Launching the Rural Arts Program

What We Learned, Impact, Future Plans

Across Minnesota, rural arts organizations such as Franconia, Lanesboro Arts Center, and New York Mills Regional Cultural Center are leading a movement to not only integrate the arts more deeply in rural areas, but to foster a cultural shift in viewing the arts as an essential component of rural economic and social development. As the McKnight Foundation eloquently stated in their Bright Stars report on rural arts,  “The responsibilities of arts leaders in rural communities encompass more than attracting followers for their institutions. Part of their task is also to broaden support for the arts in their communities by helping to develop citizens into civic leaders, a process that in turn creates and preserves a much-needed level of engagement and interest in the community.”

Lanesboro Art Center's St. Mane Theater in Lanesboro, MN.

Lanesboro Art Center’s St. Mane Theater in Lanesboro, MN.

Rural area demographics are rapidly changing, leaving many students with fewer opportunities to access arts experiences and direct engagement with working artists. Many rural areas are also challenged with finding the resources to provide the level of artistic programming and experiences that larger urban and metropolitan areas can offer.

Yet, the arts and creative thinking are critical to developing solid economic opportunities for students in rural communities and developing crucial thinking skills for achieving at higher levels. With its active artist residency, expansive sculpture exhibition, and arts learning programming, Franconia Sculpture Park is uniquely positioned to directly address this challenge.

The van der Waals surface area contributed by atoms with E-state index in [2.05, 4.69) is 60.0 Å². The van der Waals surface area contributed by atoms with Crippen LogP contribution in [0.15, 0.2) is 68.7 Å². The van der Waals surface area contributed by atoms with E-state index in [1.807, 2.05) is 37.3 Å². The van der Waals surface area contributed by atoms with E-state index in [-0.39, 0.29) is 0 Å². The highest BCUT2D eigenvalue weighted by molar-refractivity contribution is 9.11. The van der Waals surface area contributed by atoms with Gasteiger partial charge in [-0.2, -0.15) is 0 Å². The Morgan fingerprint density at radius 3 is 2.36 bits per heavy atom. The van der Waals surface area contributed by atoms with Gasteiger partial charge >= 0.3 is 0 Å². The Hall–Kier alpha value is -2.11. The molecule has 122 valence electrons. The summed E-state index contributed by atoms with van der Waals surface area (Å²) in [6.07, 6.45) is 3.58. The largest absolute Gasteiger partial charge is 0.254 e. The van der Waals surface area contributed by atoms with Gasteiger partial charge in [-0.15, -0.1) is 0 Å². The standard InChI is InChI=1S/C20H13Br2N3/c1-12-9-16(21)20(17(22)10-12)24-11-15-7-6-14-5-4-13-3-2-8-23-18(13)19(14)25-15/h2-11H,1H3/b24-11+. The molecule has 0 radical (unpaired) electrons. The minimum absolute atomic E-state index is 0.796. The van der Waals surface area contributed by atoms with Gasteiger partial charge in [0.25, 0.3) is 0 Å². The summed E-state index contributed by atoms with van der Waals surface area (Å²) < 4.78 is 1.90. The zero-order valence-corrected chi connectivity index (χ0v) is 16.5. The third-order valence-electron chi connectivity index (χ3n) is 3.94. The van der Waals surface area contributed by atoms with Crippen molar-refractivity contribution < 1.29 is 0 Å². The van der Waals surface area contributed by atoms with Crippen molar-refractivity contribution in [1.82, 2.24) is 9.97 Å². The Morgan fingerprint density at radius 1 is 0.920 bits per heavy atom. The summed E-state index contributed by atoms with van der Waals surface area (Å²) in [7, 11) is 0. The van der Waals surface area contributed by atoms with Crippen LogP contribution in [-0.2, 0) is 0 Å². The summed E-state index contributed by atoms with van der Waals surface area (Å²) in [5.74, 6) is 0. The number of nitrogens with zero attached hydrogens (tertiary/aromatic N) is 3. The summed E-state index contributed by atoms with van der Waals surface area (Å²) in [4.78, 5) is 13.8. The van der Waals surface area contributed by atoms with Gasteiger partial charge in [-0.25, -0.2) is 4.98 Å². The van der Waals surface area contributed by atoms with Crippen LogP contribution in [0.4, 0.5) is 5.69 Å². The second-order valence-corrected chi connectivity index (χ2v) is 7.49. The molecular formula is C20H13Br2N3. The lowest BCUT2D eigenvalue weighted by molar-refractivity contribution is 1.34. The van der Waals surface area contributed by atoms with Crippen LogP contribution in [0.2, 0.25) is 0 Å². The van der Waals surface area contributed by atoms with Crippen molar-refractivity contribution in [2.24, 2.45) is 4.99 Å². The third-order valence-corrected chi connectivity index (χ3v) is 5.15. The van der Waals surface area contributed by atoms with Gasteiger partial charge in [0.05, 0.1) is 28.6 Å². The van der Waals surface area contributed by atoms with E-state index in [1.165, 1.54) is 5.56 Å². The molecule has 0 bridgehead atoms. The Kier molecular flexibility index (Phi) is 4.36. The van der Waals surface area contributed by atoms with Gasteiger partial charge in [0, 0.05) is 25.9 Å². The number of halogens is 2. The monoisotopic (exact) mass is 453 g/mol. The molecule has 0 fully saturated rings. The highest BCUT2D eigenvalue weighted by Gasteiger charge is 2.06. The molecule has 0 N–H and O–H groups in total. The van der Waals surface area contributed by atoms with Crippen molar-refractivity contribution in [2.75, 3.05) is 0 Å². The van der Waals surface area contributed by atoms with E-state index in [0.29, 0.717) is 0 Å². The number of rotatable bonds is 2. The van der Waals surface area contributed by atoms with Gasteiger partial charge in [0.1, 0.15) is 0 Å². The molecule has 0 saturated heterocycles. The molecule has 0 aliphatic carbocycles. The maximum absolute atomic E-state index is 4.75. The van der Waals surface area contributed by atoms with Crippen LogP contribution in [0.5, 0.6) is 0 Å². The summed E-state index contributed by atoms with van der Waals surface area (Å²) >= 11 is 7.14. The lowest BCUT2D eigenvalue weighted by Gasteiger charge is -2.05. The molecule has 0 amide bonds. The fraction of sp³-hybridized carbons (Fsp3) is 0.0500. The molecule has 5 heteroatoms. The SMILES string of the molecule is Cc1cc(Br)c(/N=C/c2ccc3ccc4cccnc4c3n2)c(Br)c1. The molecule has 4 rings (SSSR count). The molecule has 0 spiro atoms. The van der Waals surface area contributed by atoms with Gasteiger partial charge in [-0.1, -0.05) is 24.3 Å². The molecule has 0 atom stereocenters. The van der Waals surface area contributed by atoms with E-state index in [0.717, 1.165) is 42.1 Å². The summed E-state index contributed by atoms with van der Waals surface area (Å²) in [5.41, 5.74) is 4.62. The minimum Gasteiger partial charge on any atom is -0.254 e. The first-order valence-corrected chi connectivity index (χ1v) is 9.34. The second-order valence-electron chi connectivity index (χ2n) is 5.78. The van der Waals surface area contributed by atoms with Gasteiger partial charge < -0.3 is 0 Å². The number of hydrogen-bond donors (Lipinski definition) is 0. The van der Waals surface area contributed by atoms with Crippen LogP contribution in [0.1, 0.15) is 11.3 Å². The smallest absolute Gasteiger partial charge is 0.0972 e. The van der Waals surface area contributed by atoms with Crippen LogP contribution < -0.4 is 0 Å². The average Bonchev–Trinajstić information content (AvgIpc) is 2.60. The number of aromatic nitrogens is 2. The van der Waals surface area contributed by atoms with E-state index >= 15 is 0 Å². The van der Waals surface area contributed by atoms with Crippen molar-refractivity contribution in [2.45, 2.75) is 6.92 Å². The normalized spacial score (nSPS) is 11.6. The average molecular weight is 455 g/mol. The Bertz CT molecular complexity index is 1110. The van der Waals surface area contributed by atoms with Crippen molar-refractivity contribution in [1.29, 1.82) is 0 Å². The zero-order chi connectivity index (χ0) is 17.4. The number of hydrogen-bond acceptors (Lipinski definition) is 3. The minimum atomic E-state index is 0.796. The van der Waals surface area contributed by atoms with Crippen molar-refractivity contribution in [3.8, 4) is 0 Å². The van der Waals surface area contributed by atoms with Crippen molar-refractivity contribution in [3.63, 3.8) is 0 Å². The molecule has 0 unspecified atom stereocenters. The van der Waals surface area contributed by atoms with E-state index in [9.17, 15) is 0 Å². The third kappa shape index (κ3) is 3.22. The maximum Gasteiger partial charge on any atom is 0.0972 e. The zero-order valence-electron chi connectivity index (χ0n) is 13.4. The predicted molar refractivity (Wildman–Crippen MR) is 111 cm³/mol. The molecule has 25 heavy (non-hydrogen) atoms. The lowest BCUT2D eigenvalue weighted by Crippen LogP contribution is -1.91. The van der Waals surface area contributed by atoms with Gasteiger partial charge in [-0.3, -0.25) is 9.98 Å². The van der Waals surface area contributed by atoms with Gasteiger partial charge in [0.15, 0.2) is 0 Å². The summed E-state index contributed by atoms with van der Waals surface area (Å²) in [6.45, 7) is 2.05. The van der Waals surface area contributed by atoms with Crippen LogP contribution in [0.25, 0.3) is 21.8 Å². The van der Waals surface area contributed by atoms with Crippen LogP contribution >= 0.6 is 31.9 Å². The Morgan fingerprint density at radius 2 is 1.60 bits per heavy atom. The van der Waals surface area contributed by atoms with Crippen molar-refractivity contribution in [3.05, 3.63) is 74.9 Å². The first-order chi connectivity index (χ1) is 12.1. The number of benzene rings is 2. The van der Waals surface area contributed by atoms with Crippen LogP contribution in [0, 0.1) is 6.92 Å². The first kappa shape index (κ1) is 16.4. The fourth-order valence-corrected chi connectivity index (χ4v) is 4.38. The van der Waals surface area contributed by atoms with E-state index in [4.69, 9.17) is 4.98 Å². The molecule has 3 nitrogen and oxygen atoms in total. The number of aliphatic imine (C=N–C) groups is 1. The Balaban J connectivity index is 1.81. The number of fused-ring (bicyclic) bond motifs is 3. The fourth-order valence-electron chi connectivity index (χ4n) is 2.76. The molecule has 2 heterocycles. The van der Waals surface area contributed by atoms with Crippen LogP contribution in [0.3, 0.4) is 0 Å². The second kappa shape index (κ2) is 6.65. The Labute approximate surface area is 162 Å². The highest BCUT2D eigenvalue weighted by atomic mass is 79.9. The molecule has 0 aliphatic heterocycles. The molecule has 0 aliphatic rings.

RAP participants with Chris Park's sculpture "In Between" during a guided tour of the park.

RAP participants with Chris Park’s sculpture “In Between” during a guided tour of the park.

In 2013, Franconia launched a new Rural Arts Program (RAP) to provide essential arts learning programming to rural youth from east central Minnesota. With seed funding provided through the Minnesota State Arts Board Arts Access Program, this program directly addresses financial access barriers for rural youth who are currently underserved with arts programming primarily due to insufficient financial resources for off-site activity fees and transportation expenses. In the pilot year, RAP served nearly 1,300 east central Minnesota youth with fee-free artist-led interactive exhibition tours and art-making workshops led by professional visual artists and reimbursements to support transportation expenses. Demand for RAP far surpassed our initial projections, and we adjusted the scope in order to serve more youth.